Newt Gingrich and I met 40 years ago when he was a backbencher from the Atlanta area, and I had just been hired to be the press secretary at the National Republican Congressional Committee. Over those decades, we have had a sine-wave relationship. At times marching arm-in-arm at the top of the curve; at other times, tossing dirt bombs over a barricade one or the other of us had erected. As far as I know, we are currently at the midline.
We have never hesitated to disagree when we thought the other was wrong, nor have we let those disagreements become toxic to our relationship.
When I read that Gingrich had written a column that challenged the GOP to stop underestimating President Joe Biden, my first thought was, “Whew! That’s gonna cause some heartburn.” My second thought was: “This is classic Newt, slipping on his Ph.D. in History cowl and lecturing the class on how to better understand what they are (or should be) studying.
After Gingrich published his column on his gingrich360.com website, Mike Allen’s Axios email included this reference to it:
Quit Underestimating President Biden," Gingrich wrote in a column this week. " [C]onservatives' hostility to the Biden administration...tends to blind us to just how effective Biden has been on his terms."
Gingrich, who knows something about historic mid-term results, went on to write: “The Biden team had one of the best first-term off-year elections in history." This is not to say Gingrich has become a chapter captain of the “Run Joe Run Society.” Every paragraph in his essay recounts a litany of Biden failures, shortcomings, deficiencies, and defeats. In Newt’s classroom, there is never confusion about who are the good guys and who are the bad. The good are very good, and the bad are very bad.
It has always been thus.
As an example, Gingrich writes of Biden’s political history:
“Biden genially bumbled into becoming a major force in the Senate. While he failed miserably in attempting to run for president, he ended up as vice president for eight years. Then he stayed in the basement and won in 2020,”
Note that Biden “won in 2020” is a throwaway line. It is left to the reader to remember the Gingrich 2012 Presidential campaign that was far from a textbook undertaking. Just as he points out to his GOP colleagues that it is a mistake to underestimate Biden, it has been a multi-decade of mistakes in underestimating Newt by both Republicans and Democrats. On the day of his swearing-in as the first Republican Speaker of the House in 40 years in 1995, I stopped into the Speaker’s Ceremonial Office just off the House floor.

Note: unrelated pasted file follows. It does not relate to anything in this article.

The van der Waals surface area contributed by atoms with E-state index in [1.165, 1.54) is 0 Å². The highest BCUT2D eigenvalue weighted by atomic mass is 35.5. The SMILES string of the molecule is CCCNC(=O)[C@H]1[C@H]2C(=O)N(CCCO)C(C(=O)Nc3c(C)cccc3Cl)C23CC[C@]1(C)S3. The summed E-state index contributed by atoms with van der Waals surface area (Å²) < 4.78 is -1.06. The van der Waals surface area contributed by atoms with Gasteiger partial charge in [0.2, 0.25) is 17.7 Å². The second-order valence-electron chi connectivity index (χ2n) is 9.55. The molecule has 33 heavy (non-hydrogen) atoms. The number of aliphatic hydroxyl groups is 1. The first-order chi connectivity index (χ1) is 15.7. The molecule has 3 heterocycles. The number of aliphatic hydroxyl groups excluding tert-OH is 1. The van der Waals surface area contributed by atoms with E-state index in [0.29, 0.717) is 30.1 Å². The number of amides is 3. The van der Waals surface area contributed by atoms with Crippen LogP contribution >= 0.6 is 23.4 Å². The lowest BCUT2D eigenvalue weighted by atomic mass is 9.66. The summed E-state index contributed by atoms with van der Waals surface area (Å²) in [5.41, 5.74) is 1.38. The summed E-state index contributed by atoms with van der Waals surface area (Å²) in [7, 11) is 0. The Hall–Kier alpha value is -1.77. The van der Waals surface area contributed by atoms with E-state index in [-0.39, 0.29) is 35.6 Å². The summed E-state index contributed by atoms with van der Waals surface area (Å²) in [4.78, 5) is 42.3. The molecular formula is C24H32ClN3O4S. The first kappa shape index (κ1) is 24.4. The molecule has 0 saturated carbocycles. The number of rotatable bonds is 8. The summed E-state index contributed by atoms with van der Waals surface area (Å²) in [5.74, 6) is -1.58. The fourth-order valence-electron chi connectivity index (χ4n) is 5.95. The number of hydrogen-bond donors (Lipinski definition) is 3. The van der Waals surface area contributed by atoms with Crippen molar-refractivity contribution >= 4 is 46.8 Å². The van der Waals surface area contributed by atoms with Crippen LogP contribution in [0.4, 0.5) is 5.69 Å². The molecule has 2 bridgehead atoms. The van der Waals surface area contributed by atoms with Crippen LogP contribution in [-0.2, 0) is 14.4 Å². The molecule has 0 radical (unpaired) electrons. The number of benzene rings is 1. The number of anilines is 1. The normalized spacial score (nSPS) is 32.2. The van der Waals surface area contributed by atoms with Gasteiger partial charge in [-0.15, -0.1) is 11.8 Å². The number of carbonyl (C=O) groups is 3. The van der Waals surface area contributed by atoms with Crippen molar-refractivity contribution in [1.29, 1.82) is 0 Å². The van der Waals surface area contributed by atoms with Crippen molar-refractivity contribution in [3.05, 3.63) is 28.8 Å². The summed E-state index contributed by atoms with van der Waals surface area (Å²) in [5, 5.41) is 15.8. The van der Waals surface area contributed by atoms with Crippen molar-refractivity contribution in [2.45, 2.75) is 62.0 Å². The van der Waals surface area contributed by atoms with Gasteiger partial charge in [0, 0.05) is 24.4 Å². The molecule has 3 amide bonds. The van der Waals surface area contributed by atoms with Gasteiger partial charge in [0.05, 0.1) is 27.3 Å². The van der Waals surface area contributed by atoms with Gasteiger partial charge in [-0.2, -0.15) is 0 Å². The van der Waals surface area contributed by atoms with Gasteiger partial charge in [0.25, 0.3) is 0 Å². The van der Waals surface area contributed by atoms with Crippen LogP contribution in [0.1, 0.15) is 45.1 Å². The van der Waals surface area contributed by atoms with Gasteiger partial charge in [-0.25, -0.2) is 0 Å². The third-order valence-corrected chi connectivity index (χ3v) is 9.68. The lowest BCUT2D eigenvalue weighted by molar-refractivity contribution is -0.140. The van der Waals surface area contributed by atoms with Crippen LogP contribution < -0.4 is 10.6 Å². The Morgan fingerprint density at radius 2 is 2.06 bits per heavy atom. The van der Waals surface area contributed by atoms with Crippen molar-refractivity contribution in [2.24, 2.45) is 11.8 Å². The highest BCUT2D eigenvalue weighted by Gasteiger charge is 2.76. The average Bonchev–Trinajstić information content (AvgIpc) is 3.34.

Gingrich, along with his political guru, Joe Gaylord, had parlayed the “Contract with America” to a 54-seat gain and the majority the previous November. I asked Newt how many senior Republicans would be thinking: “If I'd have squashed that SOB 15 years ago, that would be me being sworn in as Speaker." Newt didn’t even look up from the notes he was jotting in advance of his remarks: “None of them,” he said, “This is a meritocracy. They know no one else could have led them to this place.”
He was right, of course. No one else had the single-minded goal of becoming Speaker. Not Senator. Not Governor. Not (at that time) President, but Speaker of the House.
If Gingrich has ever met his match, it was Bill Clinton. During the government shut-down of 1995, Gingrich famously complained that, although Clinton had invited Gingrich to fly to the funeral of Yitzak Rabin aboard Air Force One, Clinton never invited Newt up to the Presidential cabin to discuss the shut-down and, worse, made Gingrich leave the plane on the back stairs with the press and staff.
Gingrich was right. It was a senseless snub, but complaining about it during a press breakfast turned into an own goal of major import, contributing to Democrats gaining five House seats in the 1998 midterms – one of the worst results in off-year election history and the election that cost Newt Gingrich his job.